Otis College of Art and Design students expand their studio to improve Los Angeles
Elementary school students, ex-gang members and disaster relief workers, in and around Los Angeles, are taking a hand in improving their worlds this Spring, with the help of Otis College of Art and Design’s Integrated Learning program and Design Ignites Change.
Otis College’s Integrated Learning program involves a Parallel Studio model, in which students get a chance to go out into the community to collaborate with those most affected by the problems they’re working to solve. Last year, students worked side-by-side with the city’s bilingual Accelerated Charter Elementary School’s (ACES) 5th graders to revamp their playground. Faced with a cinder block-strewn parking lot that doubles as a play area, they started by brightening the space with a mural featuring ACES students, then moved on to create a portable seating system in metal mesh that opens to safely store toys.
This year, the trans-disciplinary team has been strategizing ways to green the ACES campus with a few thoughtful additions. Together, the students have drawn up plans for a site-specific trellis that’s not only beautiful, but also functional in its ability to regulate the school’s temperature and purify its air. This summer, they will also be building raised beds and setting up a greywater system for a native gardening project that will take place at ACES this Fall.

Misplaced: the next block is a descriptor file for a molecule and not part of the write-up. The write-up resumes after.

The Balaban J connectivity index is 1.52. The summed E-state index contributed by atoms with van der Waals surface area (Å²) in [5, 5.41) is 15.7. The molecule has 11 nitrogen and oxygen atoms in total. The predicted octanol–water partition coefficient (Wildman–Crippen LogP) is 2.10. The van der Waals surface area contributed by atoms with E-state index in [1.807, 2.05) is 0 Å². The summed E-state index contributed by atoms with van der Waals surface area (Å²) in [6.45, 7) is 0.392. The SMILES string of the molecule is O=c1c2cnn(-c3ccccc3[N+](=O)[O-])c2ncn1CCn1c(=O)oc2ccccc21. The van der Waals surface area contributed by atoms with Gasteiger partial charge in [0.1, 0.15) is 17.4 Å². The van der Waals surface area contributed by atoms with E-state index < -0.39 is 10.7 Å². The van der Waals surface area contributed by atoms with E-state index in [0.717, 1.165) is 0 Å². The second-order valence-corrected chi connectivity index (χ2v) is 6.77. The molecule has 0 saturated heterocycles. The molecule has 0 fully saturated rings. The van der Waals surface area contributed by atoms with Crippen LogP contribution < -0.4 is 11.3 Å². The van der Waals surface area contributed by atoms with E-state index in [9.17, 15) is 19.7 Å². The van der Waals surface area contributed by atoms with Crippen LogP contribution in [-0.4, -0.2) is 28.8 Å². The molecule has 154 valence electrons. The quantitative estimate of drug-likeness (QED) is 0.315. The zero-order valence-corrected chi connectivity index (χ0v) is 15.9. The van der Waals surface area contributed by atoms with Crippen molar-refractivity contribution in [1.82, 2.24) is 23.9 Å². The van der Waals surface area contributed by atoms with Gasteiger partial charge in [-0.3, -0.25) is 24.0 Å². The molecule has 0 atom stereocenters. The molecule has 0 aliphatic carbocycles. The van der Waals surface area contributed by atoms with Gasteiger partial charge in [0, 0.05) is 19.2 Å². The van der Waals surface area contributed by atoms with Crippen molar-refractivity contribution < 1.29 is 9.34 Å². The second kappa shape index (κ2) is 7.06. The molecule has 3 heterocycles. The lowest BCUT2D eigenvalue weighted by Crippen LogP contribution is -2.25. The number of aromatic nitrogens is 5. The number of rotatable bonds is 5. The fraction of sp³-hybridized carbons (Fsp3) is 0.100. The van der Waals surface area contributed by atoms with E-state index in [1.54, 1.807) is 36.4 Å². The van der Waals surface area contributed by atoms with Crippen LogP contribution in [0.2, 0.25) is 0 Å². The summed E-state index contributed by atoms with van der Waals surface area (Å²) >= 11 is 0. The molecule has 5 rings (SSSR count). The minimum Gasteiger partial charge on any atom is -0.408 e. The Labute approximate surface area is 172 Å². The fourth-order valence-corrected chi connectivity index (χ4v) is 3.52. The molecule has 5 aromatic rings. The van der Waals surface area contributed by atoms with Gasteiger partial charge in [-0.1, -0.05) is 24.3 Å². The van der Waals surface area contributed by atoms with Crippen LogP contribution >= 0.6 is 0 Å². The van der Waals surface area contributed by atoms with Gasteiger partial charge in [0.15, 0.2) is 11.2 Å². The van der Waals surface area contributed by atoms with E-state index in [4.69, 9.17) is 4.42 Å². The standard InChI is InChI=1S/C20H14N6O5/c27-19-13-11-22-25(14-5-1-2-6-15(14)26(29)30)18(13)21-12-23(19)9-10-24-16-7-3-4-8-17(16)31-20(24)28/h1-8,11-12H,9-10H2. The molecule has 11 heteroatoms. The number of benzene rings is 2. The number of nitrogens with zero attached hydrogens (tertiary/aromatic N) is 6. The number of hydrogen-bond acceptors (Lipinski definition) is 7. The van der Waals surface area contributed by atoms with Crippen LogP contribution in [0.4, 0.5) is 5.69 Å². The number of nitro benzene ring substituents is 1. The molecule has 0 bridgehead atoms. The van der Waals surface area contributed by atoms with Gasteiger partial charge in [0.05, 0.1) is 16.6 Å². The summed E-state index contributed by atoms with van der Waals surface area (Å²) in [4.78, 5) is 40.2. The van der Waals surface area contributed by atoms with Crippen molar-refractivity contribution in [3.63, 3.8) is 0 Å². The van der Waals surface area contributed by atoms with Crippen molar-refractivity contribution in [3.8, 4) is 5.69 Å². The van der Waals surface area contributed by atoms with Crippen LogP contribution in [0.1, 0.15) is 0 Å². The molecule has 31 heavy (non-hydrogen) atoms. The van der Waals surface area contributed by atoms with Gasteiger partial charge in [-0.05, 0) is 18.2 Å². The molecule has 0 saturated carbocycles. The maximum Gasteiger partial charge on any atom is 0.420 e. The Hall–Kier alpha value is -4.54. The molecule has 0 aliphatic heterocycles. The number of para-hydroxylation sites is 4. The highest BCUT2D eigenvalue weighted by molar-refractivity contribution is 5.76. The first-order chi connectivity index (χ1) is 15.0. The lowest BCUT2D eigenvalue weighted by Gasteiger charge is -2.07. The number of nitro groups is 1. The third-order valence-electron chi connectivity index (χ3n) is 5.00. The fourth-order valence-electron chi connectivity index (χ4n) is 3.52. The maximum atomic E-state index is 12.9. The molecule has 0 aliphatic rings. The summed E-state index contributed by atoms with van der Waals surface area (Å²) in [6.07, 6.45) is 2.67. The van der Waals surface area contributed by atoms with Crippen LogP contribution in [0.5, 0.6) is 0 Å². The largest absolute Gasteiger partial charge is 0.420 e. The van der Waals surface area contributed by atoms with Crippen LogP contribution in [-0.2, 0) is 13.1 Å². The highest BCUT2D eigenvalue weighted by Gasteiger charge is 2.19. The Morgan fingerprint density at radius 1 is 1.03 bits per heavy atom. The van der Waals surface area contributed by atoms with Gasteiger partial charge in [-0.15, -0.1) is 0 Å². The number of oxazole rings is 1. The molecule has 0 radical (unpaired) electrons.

Another one of the college’s Integrated Learning partners is Homeboy Industries, a non-profit organization that helps former gang members transition to the workforce, by offering services from GED preparation to tattoo removal. A complex organization onto itself, Homeboy Industries also comprises a handful of businesses run by program participants, who go by homeboys and homegirls. Last semester, Otis students worked with the homeboys and homegirls to design t-shirts and other items that can be sold to sustain the innovative program.
In Collaborating with Catastrophe, the students teamed up with the City of El Segundo which, due to its close proximity to LAX, has a special division of the fire department devoted to dealing with disaster. In one exercise, the students developed an extensive stencil system for labeling dangerous environments. In another, they redesigned the disaster workers’ vests to neatly fit their many supplies, making it easier for the responders to move efficiently in the event of an emergency.
“Our Parallel Studio Model is really unique in a way. There’s extreme value in it for us and our partners,” explains Rich Shelton who oversees Integrated Learning at Otis, “because no one understands the problem better than those affected.” The school’s hands-on model embraces team building, researching and addressing the needs of community partners, as well as implementing real-world solutions, was a natural fit for Design Ignites Change, a larger movement of educational design endeavors that positively impact the communities in which we live.